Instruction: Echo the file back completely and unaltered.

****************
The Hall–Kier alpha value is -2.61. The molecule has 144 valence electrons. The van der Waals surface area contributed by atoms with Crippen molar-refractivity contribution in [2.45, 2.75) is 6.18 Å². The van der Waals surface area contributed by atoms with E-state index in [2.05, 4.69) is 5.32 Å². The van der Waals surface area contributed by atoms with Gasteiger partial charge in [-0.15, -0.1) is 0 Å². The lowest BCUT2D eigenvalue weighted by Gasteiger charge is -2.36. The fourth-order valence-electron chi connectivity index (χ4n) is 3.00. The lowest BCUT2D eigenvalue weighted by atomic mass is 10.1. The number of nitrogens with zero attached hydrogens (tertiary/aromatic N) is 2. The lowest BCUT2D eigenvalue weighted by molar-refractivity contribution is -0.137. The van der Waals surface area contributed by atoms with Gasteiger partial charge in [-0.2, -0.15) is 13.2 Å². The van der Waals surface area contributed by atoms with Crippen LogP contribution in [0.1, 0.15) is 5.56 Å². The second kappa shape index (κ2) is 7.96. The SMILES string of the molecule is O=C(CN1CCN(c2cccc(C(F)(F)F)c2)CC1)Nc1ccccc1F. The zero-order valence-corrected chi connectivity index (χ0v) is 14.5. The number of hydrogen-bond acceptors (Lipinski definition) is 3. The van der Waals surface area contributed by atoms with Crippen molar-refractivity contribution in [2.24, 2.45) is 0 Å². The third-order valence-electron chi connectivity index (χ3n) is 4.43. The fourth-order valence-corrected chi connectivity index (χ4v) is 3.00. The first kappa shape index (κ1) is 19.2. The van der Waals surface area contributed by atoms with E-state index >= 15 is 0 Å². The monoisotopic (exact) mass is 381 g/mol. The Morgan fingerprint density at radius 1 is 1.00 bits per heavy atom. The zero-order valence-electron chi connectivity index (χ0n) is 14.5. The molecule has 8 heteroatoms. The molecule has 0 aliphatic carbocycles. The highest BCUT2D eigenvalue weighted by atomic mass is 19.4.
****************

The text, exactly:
The Hall–Kier alpha value is -2.61. The molecule has 144 valence electrons. The van der Waals surface area contributed by atoms with Crippen molar-refractivity contribution in [2.45, 2.75) is 6.18 Å². The van der Waals surface area contributed by atoms with E-state index in [2.05, 4.69) is 5.32 Å². The van der Waals surface area contributed by atoms with Gasteiger partial charge in [-0.15, -0.1) is 0 Å². The lowest BCUT2D eigenvalue weighted by Gasteiger charge is -2.36. The fourth-order valence-electron chi connectivity index (χ4n) is 3.00. The lowest BCUT2D eigenvalue weighted by atomic mass is 10.1. The number of nitrogens with zero attached hydrogens (tertiary/aromatic N) is 2. The lowest BCUT2D eigenvalue weighted by molar-refractivity contribution is -0.137. The van der Waals surface area contributed by atoms with Gasteiger partial charge in [-0.2, -0.15) is 13.2 Å². The van der Waals surface area contributed by atoms with Crippen LogP contribution in [0.1, 0.15) is 5.56 Å². The second kappa shape index (κ2) is 7.96. The SMILES string of the molecule is O=C(CN1CCN(c2cccc(C(F)(F)F)c2)CC1)Nc1ccccc1F. The zero-order valence-corrected chi connectivity index (χ0v) is 14.5. The number of hydrogen-bond acceptors (Lipinski definition) is 3. The van der Waals surface area contributed by atoms with Crippen molar-refractivity contribution in [2.24, 2.45) is 0 Å². The third-order valence-electron chi connectivity index (χ3n) is 4.43. The fourth-order valence-corrected chi connectivity index (χ4v) is 3.00. The first kappa shape index (κ1) is 19.2. The van der Waals surface area contributed by atoms with E-state index >= 15 is 0 Å². The monoisotopic (exact) mass is 381 g/mol. The Morgan fingerprint density at radius 1 is 1.00 bits per heavy atom. The zero-order valence-electron chi connectivity index (χ0n) is 14.5. The molecule has 8 heteroatoms. The molecule has 0 aliphatic carbocycles. The highest BCUT2D eigenvalue weighted by atomic mass is 19.4.